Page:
What I'm saying is, while I can't relate to the low supply issue, I can tell you I would be hesitant about introducing the bottle. Most childcare books tell you to wait until at least a month or 6 weeks before introducing the bottle.

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answers from Austin on

Amen what Susan said!

1 mom found this helpful


answers from Des Moines on

Be sure and pick a SLOW FLOW, breast like bottle (First Years BreastFlow is a good one) and only offer it when you need to. Have you been to a LLL meeting? SUPPORT, in person, from moms who have been there and done that is SO helpful! You can find a meeting near you here:



answers from Los Angeles on

what about the little plastic shields that go over the breast to help them get used to the idea of nursing from the breast? I agree, introducing the bottle too early makes it too easy for them. I had two kids that had to supplement with the bottle though, because my wife didn't produce enough milk. Keep encouraging the baby by putting them to the breast. But if you have to pump and breastfeed, so be it. Try to get them all the nourishment you can from your breastmilk. Then, if you have to supplement beyond that, don't feel bad about using formula. Bottom line, the baby's need for milk trumps everything. All babies are different, we had one that refused anything but the breast, that includes no pacifiers. We had another, because he couldn't get sufficient sucked on everything he could. Lazy, sleepy eaters are the hardest, because you have to constantly tickle their feet, stroke their cheek, anything to get them to use their suckling reflex.
Overall, be sure YOU relax to help your milk flow!



answers from Seattle on

Well, one one hand your baby needs to feed. Period.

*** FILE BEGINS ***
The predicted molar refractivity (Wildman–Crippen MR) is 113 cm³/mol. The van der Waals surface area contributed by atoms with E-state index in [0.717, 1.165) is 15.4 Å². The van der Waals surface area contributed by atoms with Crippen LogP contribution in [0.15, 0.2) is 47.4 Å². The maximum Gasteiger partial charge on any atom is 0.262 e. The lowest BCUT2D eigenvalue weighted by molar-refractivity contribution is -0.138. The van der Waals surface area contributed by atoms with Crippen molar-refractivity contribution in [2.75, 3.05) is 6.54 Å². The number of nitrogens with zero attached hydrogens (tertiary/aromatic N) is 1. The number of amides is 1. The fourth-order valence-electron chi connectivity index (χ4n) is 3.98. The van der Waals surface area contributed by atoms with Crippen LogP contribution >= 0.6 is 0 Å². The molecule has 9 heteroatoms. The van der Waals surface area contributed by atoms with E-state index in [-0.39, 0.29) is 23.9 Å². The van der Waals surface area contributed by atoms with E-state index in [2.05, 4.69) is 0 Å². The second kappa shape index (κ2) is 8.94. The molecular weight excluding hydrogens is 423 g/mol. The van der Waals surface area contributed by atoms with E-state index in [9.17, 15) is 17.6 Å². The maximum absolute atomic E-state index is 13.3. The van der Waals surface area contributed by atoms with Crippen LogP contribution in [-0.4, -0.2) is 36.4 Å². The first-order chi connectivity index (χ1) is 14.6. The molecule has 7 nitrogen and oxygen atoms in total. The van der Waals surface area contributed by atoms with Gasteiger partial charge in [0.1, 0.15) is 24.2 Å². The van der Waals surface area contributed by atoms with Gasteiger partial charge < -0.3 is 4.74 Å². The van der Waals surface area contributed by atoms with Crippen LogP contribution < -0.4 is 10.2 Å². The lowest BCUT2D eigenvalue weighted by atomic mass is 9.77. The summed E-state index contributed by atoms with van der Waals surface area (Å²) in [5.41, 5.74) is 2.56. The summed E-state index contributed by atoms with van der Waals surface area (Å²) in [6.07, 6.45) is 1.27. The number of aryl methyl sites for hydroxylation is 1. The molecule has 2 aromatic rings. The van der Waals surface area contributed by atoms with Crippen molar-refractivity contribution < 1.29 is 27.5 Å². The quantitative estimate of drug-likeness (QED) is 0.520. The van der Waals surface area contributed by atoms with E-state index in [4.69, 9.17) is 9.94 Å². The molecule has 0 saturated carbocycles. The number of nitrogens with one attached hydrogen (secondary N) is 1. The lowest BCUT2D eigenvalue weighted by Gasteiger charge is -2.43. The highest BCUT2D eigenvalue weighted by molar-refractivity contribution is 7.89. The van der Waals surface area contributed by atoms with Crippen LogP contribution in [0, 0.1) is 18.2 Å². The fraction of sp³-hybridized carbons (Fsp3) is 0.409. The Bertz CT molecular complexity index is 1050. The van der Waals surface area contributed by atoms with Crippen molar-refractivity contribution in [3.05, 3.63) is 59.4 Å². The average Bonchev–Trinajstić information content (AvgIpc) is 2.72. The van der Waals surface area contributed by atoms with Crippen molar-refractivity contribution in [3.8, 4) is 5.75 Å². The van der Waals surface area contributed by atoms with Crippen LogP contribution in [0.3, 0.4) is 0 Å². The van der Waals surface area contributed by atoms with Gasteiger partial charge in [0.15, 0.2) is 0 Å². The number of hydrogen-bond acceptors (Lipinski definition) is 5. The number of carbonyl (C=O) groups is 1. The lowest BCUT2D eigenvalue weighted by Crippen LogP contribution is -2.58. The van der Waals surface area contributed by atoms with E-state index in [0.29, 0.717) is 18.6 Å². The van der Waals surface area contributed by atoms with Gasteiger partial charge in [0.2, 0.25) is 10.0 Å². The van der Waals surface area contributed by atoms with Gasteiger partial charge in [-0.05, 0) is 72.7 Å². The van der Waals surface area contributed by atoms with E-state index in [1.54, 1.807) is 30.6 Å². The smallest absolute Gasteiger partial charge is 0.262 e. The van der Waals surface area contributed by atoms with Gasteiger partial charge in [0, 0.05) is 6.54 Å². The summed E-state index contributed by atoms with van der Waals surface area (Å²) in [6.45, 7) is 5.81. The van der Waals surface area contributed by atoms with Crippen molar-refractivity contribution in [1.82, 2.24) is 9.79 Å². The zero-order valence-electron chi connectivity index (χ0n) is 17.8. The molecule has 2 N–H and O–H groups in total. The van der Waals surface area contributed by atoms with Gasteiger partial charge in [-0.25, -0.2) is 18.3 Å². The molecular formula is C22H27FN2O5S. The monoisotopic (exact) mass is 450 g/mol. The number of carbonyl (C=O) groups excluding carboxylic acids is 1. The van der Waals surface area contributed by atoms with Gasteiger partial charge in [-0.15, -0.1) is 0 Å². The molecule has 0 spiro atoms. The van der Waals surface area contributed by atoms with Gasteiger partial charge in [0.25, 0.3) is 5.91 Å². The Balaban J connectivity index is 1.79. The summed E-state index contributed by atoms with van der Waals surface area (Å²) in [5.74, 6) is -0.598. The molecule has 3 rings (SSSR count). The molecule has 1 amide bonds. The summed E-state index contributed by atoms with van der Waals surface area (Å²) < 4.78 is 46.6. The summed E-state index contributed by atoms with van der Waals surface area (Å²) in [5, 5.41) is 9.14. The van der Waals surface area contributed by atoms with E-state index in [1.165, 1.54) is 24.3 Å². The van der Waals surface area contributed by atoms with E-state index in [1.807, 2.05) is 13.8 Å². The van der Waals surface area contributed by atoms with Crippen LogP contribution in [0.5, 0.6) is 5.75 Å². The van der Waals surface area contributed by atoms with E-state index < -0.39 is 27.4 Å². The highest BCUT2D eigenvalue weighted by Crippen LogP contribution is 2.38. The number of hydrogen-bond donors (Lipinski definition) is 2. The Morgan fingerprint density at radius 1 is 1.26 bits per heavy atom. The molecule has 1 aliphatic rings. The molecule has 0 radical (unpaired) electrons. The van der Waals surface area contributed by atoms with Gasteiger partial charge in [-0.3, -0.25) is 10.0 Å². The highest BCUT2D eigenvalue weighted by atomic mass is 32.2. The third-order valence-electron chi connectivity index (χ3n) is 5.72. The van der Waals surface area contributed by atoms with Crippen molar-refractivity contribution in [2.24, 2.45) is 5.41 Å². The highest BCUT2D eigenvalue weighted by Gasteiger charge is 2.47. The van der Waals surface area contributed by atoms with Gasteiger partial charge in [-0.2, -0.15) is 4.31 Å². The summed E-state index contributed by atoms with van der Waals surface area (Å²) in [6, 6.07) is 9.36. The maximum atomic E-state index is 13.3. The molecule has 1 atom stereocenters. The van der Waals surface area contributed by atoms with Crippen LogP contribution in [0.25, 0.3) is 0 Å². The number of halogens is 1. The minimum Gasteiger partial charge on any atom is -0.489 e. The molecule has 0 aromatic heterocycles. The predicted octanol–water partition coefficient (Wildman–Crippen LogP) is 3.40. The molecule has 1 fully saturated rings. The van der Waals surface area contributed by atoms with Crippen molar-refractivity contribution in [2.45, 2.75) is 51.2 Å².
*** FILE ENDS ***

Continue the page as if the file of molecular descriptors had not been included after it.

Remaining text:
On the other hand I personally would want to be REALLY sure that there is truly a NEED to supplement, even with pumped breast milk. Is there a weight gain issue? Does your baby produce enough wet diapers?

If you do truly need to supplement with pumped milk, consider getting and SNS (Supplemental Nursing System) instead of the bottle/syringe. It will not cause nipple confusion and your daughter simply will get some additional milk, while she is already nursing.

Good luck!



answers from Boston on

Lazy eater how? Does she know how to latch/nurse and just is slow about it? Or are you still trying to get her into the right position, etc? If it's the first, just go ahead and introduce the bottle. If it's the second, give her a few more days to figure out nursing, then introduce the bottle. You don't want to wait too long - I've heard of more babies who refuse the bottle than the other way around. Good luck.



answers from Chicago on

My son was bottle and breast fed, with breast milk. He had no issues switching and also no problems when he started daycare. My Lactation consultant also recomend me pumping after each feeding to increase my supply so that it would come more easily for him. I was able to nurse for a year. We started doing the bottle thing for a few days and then some feedings (while I pumped) at 3 days. Have you tried the nipple protector ( I think that is what it is called) it is a plastic thing that you put over your nipple that helps them get a good latch. I used it for about a month then I did not need it anymore. Good luck and do not give up on nursing. Work with the lactation consultants and keep it up.. it is the best thing I ever did for my son.



answers from Los Angeles on

I was told by terrific lactation consultants not to introduce the bottle before 3-4 weeks, after they've MASTERED the breast which I did for each of my three children. Having said that, my heart goes out to you for having to syringe your milk since I did that for my first child, in addition to breastfeeding (are you breastfeeding too? I hope so.) and boy is it tedious and tiring! I don't blame you at all for wanting to stop using the syringe. Have you tried another lactation consultant to see if she could help you to get the baby to latch on correctly and suck efficiently? That's the ideal. I had amazing lactation consultants each time that I sought out and I couldn't have breastfed each of my three children without their invaluable help, guidance and support in those early, challenging days. I'm still breastfeeding my 14 month old and love it. It will get better. But if you can't bear it, wait at least one more week to 3 weeks, exposing the baby to your breast as often as possible. Good luck!